A Senate Judiciary Committee hearing Tuesday made clear the withdrawal of troops from Afghanistan this year has further complicated the political, legal and legislative quandary that faces a renewed effort to close the Guantánamo Bay detention center in Cuba after nearly two decades.
The dilemma remains about what the United States should do with detainees who aren’t getting trials but are considered enemy combatants in a war on terrorism that isn’t over — a balance between getting justice for the Sept. 11 terrorist attacks and preventing terrorist groups from killing more Americans.
That has helped create an endless loop of congressional and presidential inaction, with few changes, and the facility keeps holding detainees amid a legal gray area caused by its location outside of the United States and its creation as part of a war.
That policy fight now typically plays out in annual spending bills, including early draft language in fiscal 2022 measures to close the Cuba detention center that Democrats pushed for and Republicans criticized.
Chairman Richard J. Durbin of Illinois opened the hearing Tuesday with criticism of the Biden administration for not responding to his requests for a new approach to Guantánamo Bay, and declining to send a witness for senators to question Tuesday.
And Durbin set out the current situation: There are 39 detainees remaining at the center, more than two-thirds of them have never been charged with a crime, it costs $540 million a year to keep it open, and there is “no end in sight” for military commissions that have stalled in part because of the government’s use of torture of enemy combatants.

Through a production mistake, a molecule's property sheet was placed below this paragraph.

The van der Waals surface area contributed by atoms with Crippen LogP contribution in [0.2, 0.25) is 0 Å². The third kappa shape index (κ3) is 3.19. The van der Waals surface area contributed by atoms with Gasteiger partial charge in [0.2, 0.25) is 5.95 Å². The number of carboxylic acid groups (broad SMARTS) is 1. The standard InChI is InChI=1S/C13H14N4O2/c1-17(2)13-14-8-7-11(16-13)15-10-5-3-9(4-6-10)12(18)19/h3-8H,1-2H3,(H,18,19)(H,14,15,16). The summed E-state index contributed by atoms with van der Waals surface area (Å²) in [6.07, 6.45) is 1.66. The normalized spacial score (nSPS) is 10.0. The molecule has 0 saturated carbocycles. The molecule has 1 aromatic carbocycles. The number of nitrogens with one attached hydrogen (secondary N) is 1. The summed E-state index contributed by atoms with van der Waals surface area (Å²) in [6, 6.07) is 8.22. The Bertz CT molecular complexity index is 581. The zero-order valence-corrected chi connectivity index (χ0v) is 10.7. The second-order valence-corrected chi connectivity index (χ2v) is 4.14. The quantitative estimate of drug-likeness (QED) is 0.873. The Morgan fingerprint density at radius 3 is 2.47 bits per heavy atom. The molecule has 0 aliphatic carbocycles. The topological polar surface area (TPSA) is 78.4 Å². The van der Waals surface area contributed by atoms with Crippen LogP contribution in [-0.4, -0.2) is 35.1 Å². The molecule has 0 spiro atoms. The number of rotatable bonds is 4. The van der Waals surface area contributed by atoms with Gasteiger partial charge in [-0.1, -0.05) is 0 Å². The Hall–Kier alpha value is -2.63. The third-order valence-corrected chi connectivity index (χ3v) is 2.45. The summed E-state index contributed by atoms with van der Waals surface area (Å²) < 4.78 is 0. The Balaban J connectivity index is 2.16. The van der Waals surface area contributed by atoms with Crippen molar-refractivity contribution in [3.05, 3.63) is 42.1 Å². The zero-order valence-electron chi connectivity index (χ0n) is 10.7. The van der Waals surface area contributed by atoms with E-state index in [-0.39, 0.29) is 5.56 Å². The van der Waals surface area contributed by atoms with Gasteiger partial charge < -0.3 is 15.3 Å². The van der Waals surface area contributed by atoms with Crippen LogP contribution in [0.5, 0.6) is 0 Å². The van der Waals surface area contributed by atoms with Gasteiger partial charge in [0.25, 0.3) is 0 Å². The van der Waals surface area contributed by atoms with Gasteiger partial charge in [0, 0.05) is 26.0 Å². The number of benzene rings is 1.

“It saddens me that this hearing today is even necessary,” Durbin said, recalling one on the topic in 2013. “The story of Guantánamo is a story of a nation that lost its way.”
But closing Guantánamo means moving those detainees somewhere. Bringing them to the United States could mean numerous legal challenges related to potential rights with uncertain outcomes, the panel’s witnesses said, while releasing the detainees to another country means some could return to launching attacks against the United States.
Jamil Jaffer, the founder and executive director of the National Security Institute, testified that the Taliban, which hosted Osama bin Laden on the day of the Sept. 11 attacks, have now returned to power in Afghanistan and have not rejected the al-Qaida terrorist group responsible for the 2001 attack.
Another terrorist group known as ISIS-K was responsible for the deaths of 13 U.S. servicemembers at the Kabul airport during the withdrawal of U.S. personnel this past summer, Jaffer said.
“Other terrorist groups, too, are returning to Afghanistan as they see this ungoverned space as an opportunity to once again consolidate their efforts and fight the West,” Jaffer said. “The terrorist threat today is worse specifically because we withdrew from Afghanistan in the way and manner that we did.”
South Carolina Republican Sen. Lindsey Graham pointed out that five people in the Taliban government are former Guantánamo Bay detainees, including the acting ministers of intelligence and culture.